Actually it seems I'm about the only one who got the point.

She's writing about why she will never celebrate or accept confederate monuments. Confederate Monuments. She explains why, by citing one specific generation of her family in which white slaveholders impregnated her black slave ancestors. This would have been in the mid 1800's in a slave state. It doesn't matter if the rapes were in the years leading up to the war. We know what brought on the war, and we know what the confederacy stood for. The author knows that if the confederacy had won, the rapes would have continued unabated.

Nothing about colonial times. Nothing about the laws, federal or state, which made it legal to rape slaves. Everything you write is irrelevant to her point. And absolutely nothing authoritative was "pointed out" about the authors genealogy. She specifically wrote that she has DNA evidence in addition to family history, and that it happened to more than one great-great grandmother.

It was white slaveholders raping female black slaves that made her mixed-race, and there was no real consent possible in that situation. That's the bottom line. People need to stop trying to make excuses for it.
 
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Actually it seems I'm about the only one who got the point.

She's writing about why she will never celebrate or accept confederate monuments. Confederate Monuments. She explains why, by citing one specific generation of her family in which white slaveholders impregnated her black slave ancestors. This would have been in the mid 1800's in a slave state. It doesn't matter if the rapes were in the years leading up to the war. We know what brought on the war, and we know what the confederacy stood for. The author knows that if the confederacy had won, the rapes would have continued unabated.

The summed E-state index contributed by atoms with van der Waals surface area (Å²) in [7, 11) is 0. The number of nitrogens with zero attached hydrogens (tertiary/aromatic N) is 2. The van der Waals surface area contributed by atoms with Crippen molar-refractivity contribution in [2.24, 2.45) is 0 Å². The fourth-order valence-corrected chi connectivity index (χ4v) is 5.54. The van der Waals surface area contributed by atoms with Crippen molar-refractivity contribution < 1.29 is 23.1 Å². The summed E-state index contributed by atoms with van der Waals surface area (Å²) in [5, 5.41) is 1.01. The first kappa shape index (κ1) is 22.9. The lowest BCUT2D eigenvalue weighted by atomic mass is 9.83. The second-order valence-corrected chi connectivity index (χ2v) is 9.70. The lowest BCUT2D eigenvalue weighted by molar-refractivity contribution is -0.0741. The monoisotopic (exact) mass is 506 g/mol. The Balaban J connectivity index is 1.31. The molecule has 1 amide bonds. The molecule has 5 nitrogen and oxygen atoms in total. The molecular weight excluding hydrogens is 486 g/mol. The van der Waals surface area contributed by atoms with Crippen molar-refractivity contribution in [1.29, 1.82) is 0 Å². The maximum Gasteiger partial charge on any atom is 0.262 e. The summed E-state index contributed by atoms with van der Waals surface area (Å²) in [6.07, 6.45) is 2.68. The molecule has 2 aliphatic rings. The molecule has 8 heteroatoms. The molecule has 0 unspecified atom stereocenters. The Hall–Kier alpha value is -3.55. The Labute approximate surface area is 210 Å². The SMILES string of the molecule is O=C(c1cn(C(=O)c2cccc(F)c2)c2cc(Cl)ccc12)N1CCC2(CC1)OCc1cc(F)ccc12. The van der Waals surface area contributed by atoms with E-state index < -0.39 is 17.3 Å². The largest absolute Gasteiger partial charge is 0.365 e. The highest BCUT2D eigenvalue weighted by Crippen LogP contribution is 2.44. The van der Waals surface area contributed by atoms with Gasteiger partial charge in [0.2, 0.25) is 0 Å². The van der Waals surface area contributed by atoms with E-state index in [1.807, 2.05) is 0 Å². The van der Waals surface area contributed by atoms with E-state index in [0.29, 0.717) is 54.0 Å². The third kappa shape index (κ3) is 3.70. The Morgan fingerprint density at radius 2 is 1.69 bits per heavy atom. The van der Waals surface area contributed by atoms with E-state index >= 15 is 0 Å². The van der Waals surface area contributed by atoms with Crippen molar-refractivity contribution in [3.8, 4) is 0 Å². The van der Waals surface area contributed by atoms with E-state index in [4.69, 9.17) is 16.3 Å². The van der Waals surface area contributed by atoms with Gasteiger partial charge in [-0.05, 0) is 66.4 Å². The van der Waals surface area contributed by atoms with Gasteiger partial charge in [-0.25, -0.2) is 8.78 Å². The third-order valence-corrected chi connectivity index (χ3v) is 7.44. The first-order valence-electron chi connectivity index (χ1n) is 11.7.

Nothing about colonial times. Nothing about the laws, federal or state, which made it legal to rape slaves. Everything you write is irrelevant to her point. And absolutely nothing authoritative was "pointed out" about the authors genealogy. She specifically wrote that she has DNA evidence in addition to family history, and that it happened to more than one great-great grandmother.

It was white slaveholders raping female black slaves that made her mixed-race, and there was no real consent possible in that situation. That's the bottom line. People need to stop trying to make excuses for it.
Obviously you don't as 1893 has nothing to do with slavery or the Confederacy,

Agree people need to quit making excuses for US slavery and acknowledge most our history with slavery has nothing to with the Confederacy, but the United States and Colonial powers, but guess reality doesn't fit their preconceived talking points.

People misguidedingly focusing on four years and ignoring that the majority occured in the other 250 would be very relevant if one is interested in actually being honest.